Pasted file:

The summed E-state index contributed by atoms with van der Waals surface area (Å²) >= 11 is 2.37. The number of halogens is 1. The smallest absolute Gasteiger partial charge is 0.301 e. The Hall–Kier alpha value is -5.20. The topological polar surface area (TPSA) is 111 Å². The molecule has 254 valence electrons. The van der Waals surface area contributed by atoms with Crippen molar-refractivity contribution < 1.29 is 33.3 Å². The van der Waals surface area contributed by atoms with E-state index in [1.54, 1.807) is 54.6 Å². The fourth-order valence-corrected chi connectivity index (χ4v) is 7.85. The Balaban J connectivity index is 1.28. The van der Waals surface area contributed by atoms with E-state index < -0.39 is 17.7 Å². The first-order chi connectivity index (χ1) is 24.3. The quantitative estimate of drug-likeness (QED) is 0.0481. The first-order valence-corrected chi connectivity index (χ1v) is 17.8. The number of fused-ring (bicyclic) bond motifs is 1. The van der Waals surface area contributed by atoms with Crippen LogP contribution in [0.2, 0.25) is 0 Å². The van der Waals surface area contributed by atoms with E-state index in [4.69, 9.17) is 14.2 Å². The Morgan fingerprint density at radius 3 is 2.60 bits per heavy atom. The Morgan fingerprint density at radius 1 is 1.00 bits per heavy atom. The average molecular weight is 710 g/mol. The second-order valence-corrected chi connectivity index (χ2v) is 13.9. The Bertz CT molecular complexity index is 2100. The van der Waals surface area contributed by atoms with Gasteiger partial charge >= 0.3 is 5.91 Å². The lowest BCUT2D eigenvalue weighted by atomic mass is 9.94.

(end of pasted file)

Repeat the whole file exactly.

The summed E-state index contributed by atoms with van der Waals surface area (Å²) >= 11 is 2.37. The number of halogens is 1. The smallest absolute Gasteiger partial charge is 0.301 e. The Hall–Kier alpha value is -5.20. The topological polar surface area (TPSA) is 111 Å². The molecule has 254 valence electrons. The van der Waals surface area contributed by atoms with Crippen molar-refractivity contribution < 1.29 is 33.3 Å². The van der Waals surface area contributed by atoms with E-state index in [1.54, 1.807) is 54.6 Å². The fourth-order valence-corrected chi connectivity index (χ4v) is 7.85. The Balaban J connectivity index is 1.28. The van der Waals surface area contributed by atoms with E-state index < -0.39 is 17.7 Å². The first-order chi connectivity index (χ1) is 24.3. The quantitative estimate of drug-likeness (QED) is 0.0481. The first-order valence-corrected chi connectivity index (χ1v) is 17.8. The number of fused-ring (bicyclic) bond motifs is 1. The van der Waals surface area contributed by atoms with Crippen LogP contribution in [0.2, 0.25) is 0 Å². The van der Waals surface area contributed by atoms with E-state index in [4.69, 9.17) is 14.2 Å². The Morgan fingerprint density at radius 3 is 2.60 bits per heavy atom. The Morgan fingerprint density at radius 1 is 1.00 bits per heavy atom. The average molecular weight is 710 g/mol. The second-order valence-corrected chi connectivity index (χ2v) is 13.9. The Bertz CT molecular complexity index is 2100. The van der Waals surface area contributed by atoms with Gasteiger partial charge >= 0.3 is 5.91 Å². The lowest BCUT2D eigenvalue weighted by atomic mass is 9.94.